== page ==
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Dry eye syndrome can be caused or made worse by many things, including your environment, illnesses, side-effects of medicines, hormonal changes and simply getting older. In many cases there isn't one single, identifiable cause - it's often a mixture of things, as explained below.

Tear problems

We tend to take tears for granted, only noticing them if we laugh or cry. However, our eyes are always covered by a thin layer of liquid, known as a tear film. Tear production is regulated by the lacrimal functional unit, which is made up of the following parts:

  • The lacrimal gland
    Produces a liquid substance that makes up the majority of the tears
  • The meibomian gland
    Produces a fatty liquid that makes up the outer layer of the tear film, to hold the tear in place
  • The eyelid
    Spreads tears across the surface of your eye when you blink
  • The cornea
    A clear layer at the front of the eye, containing glands which contribute to the liquid that makes up tears
  • The tear ducts
    Two small channels at the inner/nasal side of the eye that allow tears to run off into the nose

If any part doesn't work properly, the whole system can break down, resulting in dry eye syndrome due to one or both of the following:

  • The eyes cannot produce enough tears
  • Tears evaporate before the body has a chance to replace them

In addition, when the eyes are no longer adequately protected by the tear film, the immune system tries to compensate by sending special, infection-fighting cells to the eye. It is these cells that cause the inflammation associated with more serious cases of dry eye syndrome. As you can see below, there are a number of environmental conditions that can affect tear production and function.


Environmental factors that can have a drying effect on the eye, causing tears to evaporate too quickly, include:

  • Sun
  • Wind
  • Dry climate
  • Central heating
  • Warm blowing air
  • High altitude


People tend to blink less often when carrying out activities that require visual concentration, such as reading, writing or working with a computer. This can cause tears to evaporate faster than usual, leading to dry eyes.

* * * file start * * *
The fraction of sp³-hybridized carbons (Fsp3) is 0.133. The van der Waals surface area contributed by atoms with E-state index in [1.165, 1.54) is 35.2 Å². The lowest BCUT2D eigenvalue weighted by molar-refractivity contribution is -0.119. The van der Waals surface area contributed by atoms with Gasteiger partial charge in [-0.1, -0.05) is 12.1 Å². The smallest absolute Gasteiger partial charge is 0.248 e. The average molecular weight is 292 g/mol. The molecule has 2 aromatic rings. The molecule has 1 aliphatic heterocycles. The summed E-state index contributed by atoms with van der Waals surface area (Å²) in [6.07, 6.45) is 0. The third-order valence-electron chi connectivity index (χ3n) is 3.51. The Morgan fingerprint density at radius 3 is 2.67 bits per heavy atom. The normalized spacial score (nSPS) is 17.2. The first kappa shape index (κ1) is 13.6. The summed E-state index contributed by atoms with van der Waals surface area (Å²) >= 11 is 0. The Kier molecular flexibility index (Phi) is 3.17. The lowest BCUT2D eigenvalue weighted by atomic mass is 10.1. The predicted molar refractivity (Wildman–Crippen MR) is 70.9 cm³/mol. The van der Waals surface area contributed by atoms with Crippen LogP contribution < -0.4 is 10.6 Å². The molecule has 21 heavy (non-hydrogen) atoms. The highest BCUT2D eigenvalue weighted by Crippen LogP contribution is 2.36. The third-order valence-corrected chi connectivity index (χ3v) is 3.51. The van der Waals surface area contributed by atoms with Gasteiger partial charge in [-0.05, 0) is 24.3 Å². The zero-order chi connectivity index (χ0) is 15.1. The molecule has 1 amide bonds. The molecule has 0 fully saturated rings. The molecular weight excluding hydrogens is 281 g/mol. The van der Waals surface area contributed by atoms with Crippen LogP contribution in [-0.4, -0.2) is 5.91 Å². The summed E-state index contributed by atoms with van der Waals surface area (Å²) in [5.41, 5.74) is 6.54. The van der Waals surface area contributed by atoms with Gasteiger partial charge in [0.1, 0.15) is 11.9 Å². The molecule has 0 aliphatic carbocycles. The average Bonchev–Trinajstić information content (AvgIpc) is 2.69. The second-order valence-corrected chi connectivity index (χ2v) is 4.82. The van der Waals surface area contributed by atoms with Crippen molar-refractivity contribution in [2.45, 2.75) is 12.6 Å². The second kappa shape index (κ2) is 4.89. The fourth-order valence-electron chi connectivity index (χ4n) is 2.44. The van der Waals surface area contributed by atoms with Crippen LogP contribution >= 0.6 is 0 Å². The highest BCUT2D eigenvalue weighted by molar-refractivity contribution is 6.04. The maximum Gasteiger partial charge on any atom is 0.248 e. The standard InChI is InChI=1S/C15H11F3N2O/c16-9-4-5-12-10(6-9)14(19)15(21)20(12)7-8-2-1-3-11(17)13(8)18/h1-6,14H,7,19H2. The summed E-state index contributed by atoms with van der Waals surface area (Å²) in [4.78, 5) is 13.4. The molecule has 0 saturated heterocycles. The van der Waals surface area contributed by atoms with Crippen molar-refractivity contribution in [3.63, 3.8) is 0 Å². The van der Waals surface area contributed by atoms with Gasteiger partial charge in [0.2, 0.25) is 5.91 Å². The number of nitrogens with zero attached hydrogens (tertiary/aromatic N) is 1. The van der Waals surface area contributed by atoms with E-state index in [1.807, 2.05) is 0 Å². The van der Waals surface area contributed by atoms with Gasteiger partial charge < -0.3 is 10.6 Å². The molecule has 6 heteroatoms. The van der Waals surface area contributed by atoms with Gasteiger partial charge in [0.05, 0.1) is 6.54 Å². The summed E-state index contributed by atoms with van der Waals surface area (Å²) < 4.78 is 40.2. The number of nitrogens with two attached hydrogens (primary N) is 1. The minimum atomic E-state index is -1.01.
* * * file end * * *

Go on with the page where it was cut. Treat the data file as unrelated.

Several types of medicine are thought to cause dry eye syndrome in some people. These include:

  • Antihistamines
  • Antidepressants
  • Beta-blockers*
  • Diuretics*
  • HRT
  • Oral contraceptive treatment

*Often used to treat high blood pressure (hypertension)

Laser surgery

Some people experience dry eye syndrome after laser-assisted in-situ keratomileusis (LASIK) surgery, a procedure used to correct eyesight problems. However, these dry eye symptoms usually clear up after a few months.

Contact lenses

Contact lenses can irritate the eye and cause dry eye syndrome in some people, but changing to a different type of lens - or limiting their use - will usually help to resolve the symptoms.


The hormonal changes that occur during the menopause can lead to a reduction in tear production, resulting in dry eye syndrome.

Medical conditions

Most people with dry eye syndrome also have blepharitis, which is inflammation of the rims of the eyelids. Blepharitis is commonly associated with:

  • Seborrhoeic dermatitis
  • Rosacea

Other medical conditions that can cause dry eye syndrome in some people include:

  • Contact eczema
  • Conjunctivitis
  • Sj√∂gren's syndrome
  • Rheumatoid arthritis
  • Lupus
  • Scleroderma
  • Previous trauma such as burns or exposure to radiation
  • Shingles
  • Bell's palsy
  • HIV


We naturally produce fewer tears as we get older. This, combined with the effects of the menopause, probably explains why dry eye syndrome is particularly common among older women.